Recommended Reading

China's copyright entries see continued increase

Updated: Apr 6, 2020 China Daily Print
Share - WeChat
The development of intellectual property in China over the past 30 years is as impressive as the country's economic growth, according to a top global IP expert. [Photo/Sipa]

China has seen rapid growth in copyright registrations over the past few years due to the country's intensified efforts in intellectual property protection and people's increasing awareness to guarantee their works, IP experts said.

Last year, more than 4.18 million works were registered at the National Copyright Administration, up 21 percent year-on-year. Of those works, art made up the largest proportion, followed by photography and literary works, according to a report issued by the government agency recently.

Registrations have been rising in the past decade due to the development of the economy, technology and culture, said Kang Lixia, an IP lawyer from Beijing Conzen Law Firm.

"These flourishing industries help us create more and diversified works."

Meanwhile, the growth could also be attributed to people's enhanced legal awareness, she said.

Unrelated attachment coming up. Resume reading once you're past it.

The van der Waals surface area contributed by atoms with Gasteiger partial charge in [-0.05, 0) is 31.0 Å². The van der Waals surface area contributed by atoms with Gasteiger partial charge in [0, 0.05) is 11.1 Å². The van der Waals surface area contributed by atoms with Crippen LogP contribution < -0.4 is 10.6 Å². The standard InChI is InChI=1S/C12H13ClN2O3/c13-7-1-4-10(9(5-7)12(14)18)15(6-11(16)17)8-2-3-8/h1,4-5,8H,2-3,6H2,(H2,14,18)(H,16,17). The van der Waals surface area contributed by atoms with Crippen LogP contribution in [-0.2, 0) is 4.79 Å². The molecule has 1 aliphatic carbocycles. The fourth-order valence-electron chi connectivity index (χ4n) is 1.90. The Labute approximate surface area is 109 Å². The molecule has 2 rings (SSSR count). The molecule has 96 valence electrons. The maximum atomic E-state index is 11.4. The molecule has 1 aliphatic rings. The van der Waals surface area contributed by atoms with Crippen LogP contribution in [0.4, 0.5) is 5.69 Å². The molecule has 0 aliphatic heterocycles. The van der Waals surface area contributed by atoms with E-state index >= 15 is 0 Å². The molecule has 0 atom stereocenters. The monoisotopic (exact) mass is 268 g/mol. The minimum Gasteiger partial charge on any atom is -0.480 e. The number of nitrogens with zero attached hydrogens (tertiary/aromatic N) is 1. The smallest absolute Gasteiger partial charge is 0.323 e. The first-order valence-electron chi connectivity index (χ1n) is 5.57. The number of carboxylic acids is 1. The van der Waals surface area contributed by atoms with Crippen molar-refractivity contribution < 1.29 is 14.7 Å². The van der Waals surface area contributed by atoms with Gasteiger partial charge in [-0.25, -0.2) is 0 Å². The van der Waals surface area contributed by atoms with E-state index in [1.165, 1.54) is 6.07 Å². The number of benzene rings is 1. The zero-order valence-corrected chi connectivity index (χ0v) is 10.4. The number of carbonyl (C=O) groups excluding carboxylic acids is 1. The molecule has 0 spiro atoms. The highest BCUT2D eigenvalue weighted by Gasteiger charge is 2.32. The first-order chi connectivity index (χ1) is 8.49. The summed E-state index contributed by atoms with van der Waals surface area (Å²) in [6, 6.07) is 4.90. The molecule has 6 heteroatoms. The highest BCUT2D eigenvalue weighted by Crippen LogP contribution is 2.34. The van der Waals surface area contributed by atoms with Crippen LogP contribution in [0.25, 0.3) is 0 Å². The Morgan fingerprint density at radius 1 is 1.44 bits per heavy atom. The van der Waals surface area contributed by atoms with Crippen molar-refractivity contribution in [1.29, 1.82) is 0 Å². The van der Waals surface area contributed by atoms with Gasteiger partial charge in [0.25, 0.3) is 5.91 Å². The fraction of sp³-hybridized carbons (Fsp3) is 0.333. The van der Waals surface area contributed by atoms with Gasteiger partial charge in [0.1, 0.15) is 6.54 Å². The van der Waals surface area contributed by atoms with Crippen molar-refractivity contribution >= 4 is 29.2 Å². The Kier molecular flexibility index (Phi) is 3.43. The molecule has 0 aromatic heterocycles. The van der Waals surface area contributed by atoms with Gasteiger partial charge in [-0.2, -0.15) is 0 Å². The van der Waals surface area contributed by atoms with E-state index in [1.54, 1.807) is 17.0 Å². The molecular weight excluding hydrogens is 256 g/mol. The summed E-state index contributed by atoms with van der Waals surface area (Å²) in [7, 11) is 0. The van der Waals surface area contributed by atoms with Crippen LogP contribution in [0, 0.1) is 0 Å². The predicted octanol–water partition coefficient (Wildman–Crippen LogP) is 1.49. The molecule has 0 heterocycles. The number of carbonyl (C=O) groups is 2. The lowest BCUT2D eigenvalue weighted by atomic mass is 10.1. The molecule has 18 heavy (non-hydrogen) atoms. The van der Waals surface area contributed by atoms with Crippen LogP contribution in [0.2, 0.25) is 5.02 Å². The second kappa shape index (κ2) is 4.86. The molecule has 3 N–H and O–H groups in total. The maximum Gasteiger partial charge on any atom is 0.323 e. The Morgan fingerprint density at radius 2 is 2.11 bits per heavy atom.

"Previously, we learned about safeguarding copyright after we found our novels or photos were copied, but it was too late," she said."Instead, we should prevent them from being plagiarized, or the copyright protection should be promoted ahead of the infringements."

Chinese laws stipulate that a copyright takes effect upon a work's creation, and the protection of that work should begin immediately, "but it'll still be hard for the work's creator to prove he or she is the copyright owner when plagiarism happens, especially in this internet era where information is easily falsified or eliminated," she said.

Registration, however, can alleviate the problem, "as registrants will be given a certificate from the administration, with a clear introduction of a work's author and publication time," she said, which can serve as powerful evidence for the true copyright owner in a lawsuit.

As for the great proportion of photography and artwork in registration, Wang Weiwei, a lawyer from Beijing Zhongwen Law Firm, said "it is because high-tech devices, such as cameras and smartphones, have made such creations much easier".

"For example, most mobile phones have a function to take pictures, and the photos can be posted on social media platforms in a few seconds," he said.

"Compared with novels and other time-consuming creations, photographing is quicker, and it's easier to produce works."

Kang believes that short videos will see an uptrend in copyright registration as smartphone applications and software have become more popular.

Although the decision to pay for registration depends on the work's owner, both lawyers suggested people go to the administration to register in a timely manner to maximize protection of their copyright.

Copyright©2024 China Daily. All rights reserved.


京公网安备 11010502032503号 京公网安备 11010502032503号